This is not the first and will not be the last book with a collection of illustrations of mathematical applications at a low level to show the mathematician as well as the non-mathematical reader the fun that mathematics can be, but also how much we depend on mathematics in our daily life. By showing the recreational applications and the fun games and puzzles, the attention of the reader is attracted. Later it is shown that the same principles are used to solve real life problems. It hopefully will remove the perception about mathematics that lives in the mind of many youngsters, and unfortunately in the minds of educated adults, as being a subject that is difficult, boring, and very remote from reality. In their minds mathematics consists of a dull sequence of abstract theorems and proofs with the only purpose of proving other even more abstract theorems. The common idea underlying the selection of subjects that Chartier has chosen to include is that they are all linked to "computing". This makes it immediately less abstract. Some applications are recreational, just for fun, but they are gracefully linked to others that are really of major practical importance. The mathematics are low level and kept to a minimum. These are the mathematical "bits" in the book. Chartier has collected a dozen of these applications with computational aspects into short chapters, the "bytes" that make up this book. The quibble is that the problems can bite you and leave an itching curiosity in the back of your mind or they are presented as a set of bites like you taste different cakes and pies, to let you decide which one will be further explored in more detail.

One of the first examples discussed is illustrating the strategy very well. One is warned for the danger of rounding errors on a digital computer. The playful aspect is the seemingly counter example to Fermat's Last Theorem that appears in an episode of the *Simpsons*. Checking it on a pocket calculator shows that the relation holds, but that is only because of rounding errors. Chartier explains how to easily see that the relation cannot be true without evaluating the powers and challenges the reader to check similar relations for validity. But then he also illustrates that neglecting the rounding errors can lead to disastrous results in real life. This strategy is used throughout: there is the catchy playful aspect of the example, followed by a teasing problem to challenge the reader, and finally linking it to examples of real life importance. Here are some other examples: The performance of computers has increased enormously but the speed at which powers of 2 grow is unexpected or counter intuitive like the classic example of doubling the number of grains on the squares of a chess board, but the same effect plays in spreading news via twitter and conversely, dividing by 2 decays really fast, for example placing a number at the right position in a long sequence of numbers as in sorting algorithms. Another example is a fractal and the use of fractals in creating realistic backgrounds in animation movies. The design of fonts and the parabolic trajectory described by the catapulted birds in the *angry birds* game is an incentive to introduce equations for lines and curves. Doodles evocate Euler's formula for graphs (or polyhedra) and this leads to traveling salesman problems and the analysis of labyrinths. Certain forms of image processing subdivide the colour of the pixels into a reduced number (four) classes of different colours, which gives the image a stylized artistic touch (obviously relating it to the four colour problem). So, using M&Ms of four different colours as pixels, one may produce a picture of that type. Other image processing techniques like distortion or approximating a portrait as a linear combination of a given set of portraits are considered. These require the introduction of matrices, vectors, linear transformations, avoiding to define them as just mathematical objects. Google's pagerank is introduced first by methods of predicting the outcome of a basketball tournament, but in the end its principle and the corresponding eigenvalue problem is pretty well explained.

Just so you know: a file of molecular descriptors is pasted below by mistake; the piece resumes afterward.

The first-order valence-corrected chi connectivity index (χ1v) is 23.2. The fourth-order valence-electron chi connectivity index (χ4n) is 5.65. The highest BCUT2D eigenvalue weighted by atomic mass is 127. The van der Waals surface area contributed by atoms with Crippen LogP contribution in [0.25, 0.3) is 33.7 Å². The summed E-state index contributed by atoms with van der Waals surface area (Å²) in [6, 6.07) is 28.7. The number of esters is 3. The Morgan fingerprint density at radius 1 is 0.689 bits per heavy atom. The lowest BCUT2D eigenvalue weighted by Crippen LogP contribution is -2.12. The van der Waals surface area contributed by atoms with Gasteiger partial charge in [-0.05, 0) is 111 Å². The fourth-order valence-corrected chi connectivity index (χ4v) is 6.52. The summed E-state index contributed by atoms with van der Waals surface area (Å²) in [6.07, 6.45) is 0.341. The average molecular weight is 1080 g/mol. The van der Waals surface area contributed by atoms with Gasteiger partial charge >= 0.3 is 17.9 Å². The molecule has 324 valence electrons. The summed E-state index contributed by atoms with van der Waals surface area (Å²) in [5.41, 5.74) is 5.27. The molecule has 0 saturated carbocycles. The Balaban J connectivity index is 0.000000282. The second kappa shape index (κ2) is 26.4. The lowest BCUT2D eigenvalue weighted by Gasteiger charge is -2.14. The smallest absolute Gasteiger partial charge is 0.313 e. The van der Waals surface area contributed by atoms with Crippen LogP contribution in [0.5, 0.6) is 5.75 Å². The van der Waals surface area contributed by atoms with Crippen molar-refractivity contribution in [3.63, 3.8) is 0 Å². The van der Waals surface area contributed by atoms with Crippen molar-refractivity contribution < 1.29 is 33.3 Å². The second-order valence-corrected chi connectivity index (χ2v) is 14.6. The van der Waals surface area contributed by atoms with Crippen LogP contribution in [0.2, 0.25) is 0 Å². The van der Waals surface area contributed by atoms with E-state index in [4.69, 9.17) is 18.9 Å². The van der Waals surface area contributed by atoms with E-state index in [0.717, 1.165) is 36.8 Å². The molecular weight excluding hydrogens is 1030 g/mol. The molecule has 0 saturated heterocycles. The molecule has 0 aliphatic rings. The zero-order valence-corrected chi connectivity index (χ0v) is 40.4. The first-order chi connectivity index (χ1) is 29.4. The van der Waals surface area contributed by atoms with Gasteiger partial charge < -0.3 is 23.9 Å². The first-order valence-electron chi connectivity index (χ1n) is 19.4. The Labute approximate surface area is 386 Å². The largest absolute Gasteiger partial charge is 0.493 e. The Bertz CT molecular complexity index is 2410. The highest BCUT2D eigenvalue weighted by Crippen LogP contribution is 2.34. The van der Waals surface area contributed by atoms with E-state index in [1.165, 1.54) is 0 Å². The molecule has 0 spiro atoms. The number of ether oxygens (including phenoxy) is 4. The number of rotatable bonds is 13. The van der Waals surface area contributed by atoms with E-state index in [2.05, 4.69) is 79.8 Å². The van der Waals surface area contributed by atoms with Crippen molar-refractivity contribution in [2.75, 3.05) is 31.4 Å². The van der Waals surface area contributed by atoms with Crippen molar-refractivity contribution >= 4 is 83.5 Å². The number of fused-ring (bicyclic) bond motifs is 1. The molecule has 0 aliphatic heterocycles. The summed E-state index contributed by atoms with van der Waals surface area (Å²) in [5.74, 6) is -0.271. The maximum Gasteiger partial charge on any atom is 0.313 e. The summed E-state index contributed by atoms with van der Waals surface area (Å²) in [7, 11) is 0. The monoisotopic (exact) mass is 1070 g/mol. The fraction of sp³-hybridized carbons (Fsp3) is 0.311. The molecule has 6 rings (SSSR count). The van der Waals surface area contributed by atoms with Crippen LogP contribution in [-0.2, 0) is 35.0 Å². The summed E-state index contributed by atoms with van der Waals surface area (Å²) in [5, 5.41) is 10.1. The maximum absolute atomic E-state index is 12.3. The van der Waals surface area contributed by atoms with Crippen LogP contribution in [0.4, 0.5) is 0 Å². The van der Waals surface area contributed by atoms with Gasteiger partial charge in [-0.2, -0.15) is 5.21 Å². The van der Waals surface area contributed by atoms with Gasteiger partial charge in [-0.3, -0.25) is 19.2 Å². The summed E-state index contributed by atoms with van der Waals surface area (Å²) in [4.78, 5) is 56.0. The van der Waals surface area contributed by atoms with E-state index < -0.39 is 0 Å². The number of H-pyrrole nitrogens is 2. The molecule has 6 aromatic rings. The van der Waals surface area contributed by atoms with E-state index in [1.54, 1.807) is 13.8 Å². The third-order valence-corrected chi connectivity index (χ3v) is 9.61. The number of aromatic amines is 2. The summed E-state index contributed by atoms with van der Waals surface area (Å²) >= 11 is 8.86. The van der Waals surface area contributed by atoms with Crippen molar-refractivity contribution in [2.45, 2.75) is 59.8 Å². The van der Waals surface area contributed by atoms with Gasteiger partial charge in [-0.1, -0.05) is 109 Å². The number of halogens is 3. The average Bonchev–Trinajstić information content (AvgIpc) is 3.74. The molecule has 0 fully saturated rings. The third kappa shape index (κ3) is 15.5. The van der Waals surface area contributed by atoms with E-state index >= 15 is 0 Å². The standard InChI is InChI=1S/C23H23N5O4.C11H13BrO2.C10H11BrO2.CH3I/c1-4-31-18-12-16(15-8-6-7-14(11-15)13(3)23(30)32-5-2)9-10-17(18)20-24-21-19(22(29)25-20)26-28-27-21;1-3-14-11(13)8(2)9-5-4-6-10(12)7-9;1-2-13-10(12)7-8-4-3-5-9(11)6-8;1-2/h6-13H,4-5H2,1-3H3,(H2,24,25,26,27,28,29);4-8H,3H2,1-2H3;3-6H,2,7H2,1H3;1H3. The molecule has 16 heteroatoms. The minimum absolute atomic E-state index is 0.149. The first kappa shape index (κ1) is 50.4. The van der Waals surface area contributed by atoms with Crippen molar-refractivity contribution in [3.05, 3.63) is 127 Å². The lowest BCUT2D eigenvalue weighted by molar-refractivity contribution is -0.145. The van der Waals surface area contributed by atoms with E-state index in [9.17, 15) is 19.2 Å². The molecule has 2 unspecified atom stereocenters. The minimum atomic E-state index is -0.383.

Thus Chartier has brought some examples that are presented as fun examples of mathematics but at a much more advanced level, they do matter in our computerized world and it is well illustrated that mathematics plays a role. Linear transformations as matrix products, eigenvectors, graph theory, prime numbers, etc., these are all important elements in practical applications. The reader is constantly challenged to think about it or answer certain questions and to solve some problems (some solutions are provided at the end). Most of all, it's such a lovely little booklet that does not give you the time to get bored with. The average chapter length, including the many illustrations, is only 10 pages. Just enough to catch your interest and get bitten by the mathematics.